Thursday, November 27, 2014


News

Kazakh City Hit By Suicide Blast, First Known Attack Of Its Kind

A police cordon near the scene of the suicide attack in Aktobe.
A police cordon near the scene of the suicide attack in Aktobe.
By RFE/RL
Kazakh authorities say a man blew himself up today outside the regional headquarters of the security service in the northwestern city of Aqtobe, injuring at least two people.

Officials said no one other than the bomber was killed in what is the first known suicide bombing in the oil-rich country.

The man has been identified as 25-year-old Rakhimzhan Makhatov, the Prosecutor-General's Office told a press briefing in the capital, Astana.

Spokesman Zhandos Umiraliev said he did not believe the incident was an act of terrorism. 

He said Makhatov was a member of an organized criminal group and was suspected of having committed a number of crimes.

"Makhatov used a homemade, low-power explosive device," Umiraliev said. "As a result, Makhatov died on the spot. Two people standing next to him received minor injuries. They have received medical treatment."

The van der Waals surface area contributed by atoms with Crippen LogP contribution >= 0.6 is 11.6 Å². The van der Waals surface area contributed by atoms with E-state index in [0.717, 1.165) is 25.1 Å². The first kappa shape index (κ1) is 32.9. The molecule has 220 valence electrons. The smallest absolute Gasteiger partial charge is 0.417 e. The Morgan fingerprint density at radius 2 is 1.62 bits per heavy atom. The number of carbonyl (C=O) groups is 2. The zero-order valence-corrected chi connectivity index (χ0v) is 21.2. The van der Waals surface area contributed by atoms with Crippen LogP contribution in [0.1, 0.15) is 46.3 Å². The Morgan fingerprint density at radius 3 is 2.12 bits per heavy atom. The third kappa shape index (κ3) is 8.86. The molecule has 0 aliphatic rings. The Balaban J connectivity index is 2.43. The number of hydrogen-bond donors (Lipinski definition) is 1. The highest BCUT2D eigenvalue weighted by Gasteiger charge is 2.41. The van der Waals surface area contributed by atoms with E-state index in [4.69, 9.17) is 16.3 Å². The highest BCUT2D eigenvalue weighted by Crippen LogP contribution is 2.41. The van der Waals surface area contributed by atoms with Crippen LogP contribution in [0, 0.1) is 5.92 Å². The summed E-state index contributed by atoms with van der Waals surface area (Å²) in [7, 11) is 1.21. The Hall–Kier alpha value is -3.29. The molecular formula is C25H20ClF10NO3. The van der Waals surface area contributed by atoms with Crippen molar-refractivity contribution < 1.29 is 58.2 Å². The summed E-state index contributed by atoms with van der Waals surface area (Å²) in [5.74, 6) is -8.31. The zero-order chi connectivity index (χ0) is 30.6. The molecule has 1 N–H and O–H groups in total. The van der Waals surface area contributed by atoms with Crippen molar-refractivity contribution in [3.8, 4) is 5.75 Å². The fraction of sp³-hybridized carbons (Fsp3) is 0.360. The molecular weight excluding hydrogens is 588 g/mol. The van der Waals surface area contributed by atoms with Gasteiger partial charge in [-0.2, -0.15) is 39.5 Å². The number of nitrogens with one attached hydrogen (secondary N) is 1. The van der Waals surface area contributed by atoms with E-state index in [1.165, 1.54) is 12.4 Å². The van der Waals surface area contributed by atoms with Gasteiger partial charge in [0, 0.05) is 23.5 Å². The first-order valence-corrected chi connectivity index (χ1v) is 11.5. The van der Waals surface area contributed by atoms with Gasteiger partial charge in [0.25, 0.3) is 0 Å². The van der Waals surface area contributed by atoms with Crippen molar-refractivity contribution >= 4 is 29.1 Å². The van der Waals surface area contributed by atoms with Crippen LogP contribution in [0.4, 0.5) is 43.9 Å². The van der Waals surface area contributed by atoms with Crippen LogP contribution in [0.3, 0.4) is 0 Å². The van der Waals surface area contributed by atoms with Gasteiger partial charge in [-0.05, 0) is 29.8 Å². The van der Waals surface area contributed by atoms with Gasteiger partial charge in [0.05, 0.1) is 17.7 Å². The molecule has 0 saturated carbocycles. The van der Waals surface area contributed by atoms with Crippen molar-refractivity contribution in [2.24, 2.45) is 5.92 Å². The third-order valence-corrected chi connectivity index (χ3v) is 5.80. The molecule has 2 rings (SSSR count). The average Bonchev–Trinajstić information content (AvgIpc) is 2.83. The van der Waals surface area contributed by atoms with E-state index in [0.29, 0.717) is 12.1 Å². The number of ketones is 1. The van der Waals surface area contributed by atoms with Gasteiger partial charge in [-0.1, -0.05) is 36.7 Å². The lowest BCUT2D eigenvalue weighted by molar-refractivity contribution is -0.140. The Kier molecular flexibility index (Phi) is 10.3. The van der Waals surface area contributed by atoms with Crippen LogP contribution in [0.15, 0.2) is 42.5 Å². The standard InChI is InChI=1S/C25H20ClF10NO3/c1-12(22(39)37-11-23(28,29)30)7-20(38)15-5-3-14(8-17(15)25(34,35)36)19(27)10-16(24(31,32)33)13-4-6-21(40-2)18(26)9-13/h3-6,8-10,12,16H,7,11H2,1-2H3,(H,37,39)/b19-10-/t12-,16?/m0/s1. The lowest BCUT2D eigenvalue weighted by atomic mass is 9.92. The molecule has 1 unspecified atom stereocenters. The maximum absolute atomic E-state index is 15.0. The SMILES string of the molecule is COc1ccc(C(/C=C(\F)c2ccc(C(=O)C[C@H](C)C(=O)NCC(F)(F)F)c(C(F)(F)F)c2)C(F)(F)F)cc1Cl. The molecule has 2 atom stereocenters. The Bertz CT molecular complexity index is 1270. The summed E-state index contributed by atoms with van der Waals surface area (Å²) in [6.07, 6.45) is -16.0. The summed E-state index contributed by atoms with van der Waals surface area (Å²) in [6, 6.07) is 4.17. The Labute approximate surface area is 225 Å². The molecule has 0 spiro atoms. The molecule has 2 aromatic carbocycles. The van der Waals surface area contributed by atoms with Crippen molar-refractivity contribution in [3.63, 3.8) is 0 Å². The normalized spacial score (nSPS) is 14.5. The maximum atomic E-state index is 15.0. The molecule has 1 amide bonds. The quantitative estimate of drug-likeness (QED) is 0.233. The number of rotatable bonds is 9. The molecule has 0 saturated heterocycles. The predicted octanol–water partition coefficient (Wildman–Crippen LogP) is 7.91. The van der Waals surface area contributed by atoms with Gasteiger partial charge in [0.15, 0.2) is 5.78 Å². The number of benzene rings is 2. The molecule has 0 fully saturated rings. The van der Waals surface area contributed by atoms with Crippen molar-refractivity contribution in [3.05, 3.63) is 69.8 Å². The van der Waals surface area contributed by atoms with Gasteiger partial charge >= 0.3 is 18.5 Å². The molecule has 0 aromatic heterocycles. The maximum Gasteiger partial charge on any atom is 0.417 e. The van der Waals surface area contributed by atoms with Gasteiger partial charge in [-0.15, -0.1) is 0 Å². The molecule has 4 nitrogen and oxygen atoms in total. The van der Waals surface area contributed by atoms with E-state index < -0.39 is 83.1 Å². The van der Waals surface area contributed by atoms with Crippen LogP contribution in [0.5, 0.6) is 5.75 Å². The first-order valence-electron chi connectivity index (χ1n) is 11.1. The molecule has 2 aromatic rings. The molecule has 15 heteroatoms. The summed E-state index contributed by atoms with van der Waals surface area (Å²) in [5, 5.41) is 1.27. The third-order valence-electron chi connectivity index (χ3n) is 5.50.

News agencies earlier reported that a 32-year-old business executive was seriously injured by the blast and was taken to hospital unconscious, but this has not been confirmed.

'Training Exercise'

Alima Abdirova, RFE/RL's Kazakh Service correspondent in Aqtobe, said police have cordoned off the area. She said officers are not allowing anyone, including journalists, near the area around the security services' headquarters and the regional center of the Interior Affairs Department, in the old part of the city.

She added that several journalists, along with political and human rights activists, took photos at the scene but that police officers erased the images from their cameras.

"A police officer said it was a kind of training exercise, and that there wasn't any blast," Abdirova said. "This is how he explained the incident to me. The press office of the regional Interior Affairs Department said it had nothing to do with them."

Abdirova, however, said it would be highly unusual for a regular training exercise to be surrounded by so much secrecy, saying they are typically announced in advance.

Taxi drivers told her they saw ambulances and fire engines arriving in the area.

A cameraman for a local television channel was briefly detained by police while trying to film the scene of the blast from a hotel across the street. Nurken Zhalmakhanov was later released.

In the first international reaction to the Aqtobe blast, the current chairman of the Organization for Security and Cooperation in Europe, Lithuanian Foreign Minister Audronius Ažubalis, condemned what he called "this terrorist act."

Kazakhstan has so far avoided outbreaks of violence that have occurred in neighboring Kyrgyzstan, Tajikistan, and Uzbekistan.

written by Farangis Najibullah in Prague, based on reporting by RFE/RL's Kazakh Service and agency reports
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